AUSTIN (KXAN) — Police say the man charged with a first-degree felony murder charge in connection to a deadly shooting over the weekend recently left the Army. Jacques DeCarlos Garcia reportedly served for six years, including two combat tours in an infantry unit. Garcia has a Concealed Handgun License, and police say “it is clear that Garcia is well-trained in the safe use of firearms.”

Garcia told officers he was trying to de-escalate the situation over the weekend by pulling out his gun. The 38-year-old is accused of gunning down Manuel Trejo, 41, outside a South Austin restaurant and then leading police on a car chase that hit speeds of more than 100 mph. He is also charged with the third-degree felony of evading in a motor vehicle.

Manuel Trejo, 41

Police say Trejo’s death came during an argument in the parking lot of Don Dario’s Cantina at Interstate 35 and Slaughter Lane. Both Trejo and Garcia were at the restaurant celebrating separate birthday parties. Around11:30 p.m. Saturday, police responded to the shooting, which they say began when Garcia tried to reverse in the parking lot. Trejo’s SUV was behind Garcia’s Mustang and couldn’t reverse because there was a line of cars behind him. Garcia told police he was trying to back up to let a friend pull out of a parking space but that there was a car behind him that wouldn’t move. Witnesses say Garcia was revving his engine as the confrontation heated up.

The restaurant manager says Trejo honked and then got out of his car to walk toward Garcia in his Mustang. He told police that he got the cars in front of Garcia’s to clear out so that he could leave and the situation would be diffused.

“As the guy in the SUV was confronting the guy in the Mustang, I was trying to tell the man in the car to drive on,” a restaurant employee told police.

The restaurant manager told police that Garcia almost pushed him aside to get out of the car and confront Trejo, saying the two only spoke for seconds before they started fighting. The manager told police he tried to stop the fighting by grabbing Garcia, which caused them both to fall to the ground. That’s when he heard someone yell from the patio that Garcia had a gun, and the manager ran for cover. He told police he saw Garcia hitting Trejo in the head with the butt of the pistol. He went on to say that he heard a shot and saw Garcia get into his Mustang and drive off.

Police say they chased Garcia north on Interstate 35 and then west on State Highway 71 before cornering him at the Fox Hill Apartment complex at 8800 U.S. Highway  290 and arresting him. Garcia allegedly refused to get out of the car, so police say they physically got him out of the car using a Taser. As police arrested Garcia, they say they noticed a pistol on the driver’s seat under where Garcia had been sitting. Garcia also had an empty gun holster on his belt near his right hip, police say.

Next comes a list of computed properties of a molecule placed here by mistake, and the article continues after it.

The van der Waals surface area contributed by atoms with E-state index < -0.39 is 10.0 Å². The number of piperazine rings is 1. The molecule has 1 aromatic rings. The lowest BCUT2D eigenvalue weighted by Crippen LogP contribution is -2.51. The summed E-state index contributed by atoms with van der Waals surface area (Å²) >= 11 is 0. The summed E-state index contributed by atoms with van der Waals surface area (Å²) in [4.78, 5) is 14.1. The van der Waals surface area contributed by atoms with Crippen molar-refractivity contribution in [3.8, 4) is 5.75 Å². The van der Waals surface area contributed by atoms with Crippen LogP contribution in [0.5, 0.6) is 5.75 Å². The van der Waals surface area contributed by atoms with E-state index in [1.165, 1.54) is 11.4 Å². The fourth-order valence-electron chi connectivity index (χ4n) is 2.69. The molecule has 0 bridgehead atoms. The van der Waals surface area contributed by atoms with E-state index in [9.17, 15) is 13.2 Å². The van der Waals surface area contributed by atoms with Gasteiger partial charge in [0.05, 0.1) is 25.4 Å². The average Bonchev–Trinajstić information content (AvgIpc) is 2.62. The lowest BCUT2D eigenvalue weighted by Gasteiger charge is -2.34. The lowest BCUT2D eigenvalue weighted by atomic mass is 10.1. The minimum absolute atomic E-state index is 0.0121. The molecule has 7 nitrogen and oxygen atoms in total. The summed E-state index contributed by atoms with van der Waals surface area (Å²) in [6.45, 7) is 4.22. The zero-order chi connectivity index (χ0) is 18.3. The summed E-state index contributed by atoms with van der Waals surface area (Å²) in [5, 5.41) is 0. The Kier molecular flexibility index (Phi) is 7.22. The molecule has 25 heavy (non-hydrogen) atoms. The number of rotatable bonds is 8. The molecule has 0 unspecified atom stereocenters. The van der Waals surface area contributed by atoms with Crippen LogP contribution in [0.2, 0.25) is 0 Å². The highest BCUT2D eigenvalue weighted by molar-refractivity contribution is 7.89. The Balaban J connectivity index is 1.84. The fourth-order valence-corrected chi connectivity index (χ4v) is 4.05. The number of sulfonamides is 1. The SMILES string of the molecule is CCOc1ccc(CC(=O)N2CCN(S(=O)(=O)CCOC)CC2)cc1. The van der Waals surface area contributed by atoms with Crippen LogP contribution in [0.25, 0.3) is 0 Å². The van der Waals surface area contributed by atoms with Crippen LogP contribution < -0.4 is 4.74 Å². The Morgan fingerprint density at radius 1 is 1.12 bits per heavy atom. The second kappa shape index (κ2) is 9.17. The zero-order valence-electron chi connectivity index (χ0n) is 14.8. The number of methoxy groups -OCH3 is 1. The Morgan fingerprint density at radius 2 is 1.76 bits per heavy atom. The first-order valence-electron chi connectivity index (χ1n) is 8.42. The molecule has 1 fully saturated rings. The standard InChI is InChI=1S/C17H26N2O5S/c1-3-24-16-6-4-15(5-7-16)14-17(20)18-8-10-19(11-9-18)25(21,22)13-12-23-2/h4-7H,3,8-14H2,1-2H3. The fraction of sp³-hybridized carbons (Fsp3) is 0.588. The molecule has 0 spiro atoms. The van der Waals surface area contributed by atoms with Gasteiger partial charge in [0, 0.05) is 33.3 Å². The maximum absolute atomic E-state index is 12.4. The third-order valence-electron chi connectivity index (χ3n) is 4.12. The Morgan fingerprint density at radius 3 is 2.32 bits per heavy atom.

Meanwhile, officers at the shooting tried to give Trejo CPR, but he died at the scene. Homicide detectives conducting their investigation say they noticed Trejo had a gunshot wound to the left chest area, appearing to be a close contact wound because the “muzzle impression was clearly visible.”

Police say Garcia was well-trained in the safe use of firearms, saying that “while demonstrating how the shooting occurred … Garcia kept his finger firmly out of the trigger guard and along the edge of the firearm” — even with a simulated firearm — “consistent with safe firearm handling practices. However, Garcia acknowledged that his finger was inside of the trigger guard at the time that the shooting happened.” Police went on to say in their report surrounding culpability that they believe “a person who is well-trained and very experienced in the safe handling of firearms who points a loaded firearm at a person and who places his finger inside of the trigger guard of the firearm is intending to shoot the firearm at a person.”

Furthermore, police contend that “according to Garcia himself, he was never punched until after he drew his pistol,” displaying it in response to verbal aggression. Garcia told police he did not remember what Trejo was saying to him other than it involved a lot of profanity. Garcia told police that Trejo “did not make any threats of injury nor did he display  weapon.” Police say in their report surrounding justification that “Texas law is quite clear that force is not justified in ‘response to verbal provocation alone’ … or if the actor ‘provoke[ed] the person against whom the force was used.'” Police say they believe Garcia provoked Trejo into punching him. “Though Garcia’s decision not to retreat cannot be used in an analysis of whether he acted in self-defense, it is clearly appropriate to consider his decision to engage the decedent by exiting his car, by leaning into him aggressively, and by pulling a gun on him.”

Bond for the murder charge was set at $250,000 — and $20,000 for the evading arrest charge.

Anyone with any information about the shooting is asked to call the Homicide Tip Line at 512-477-3588 or Crime Stoppers at 512-472-TIPS or text “Tip 103” + your message to CRIMES.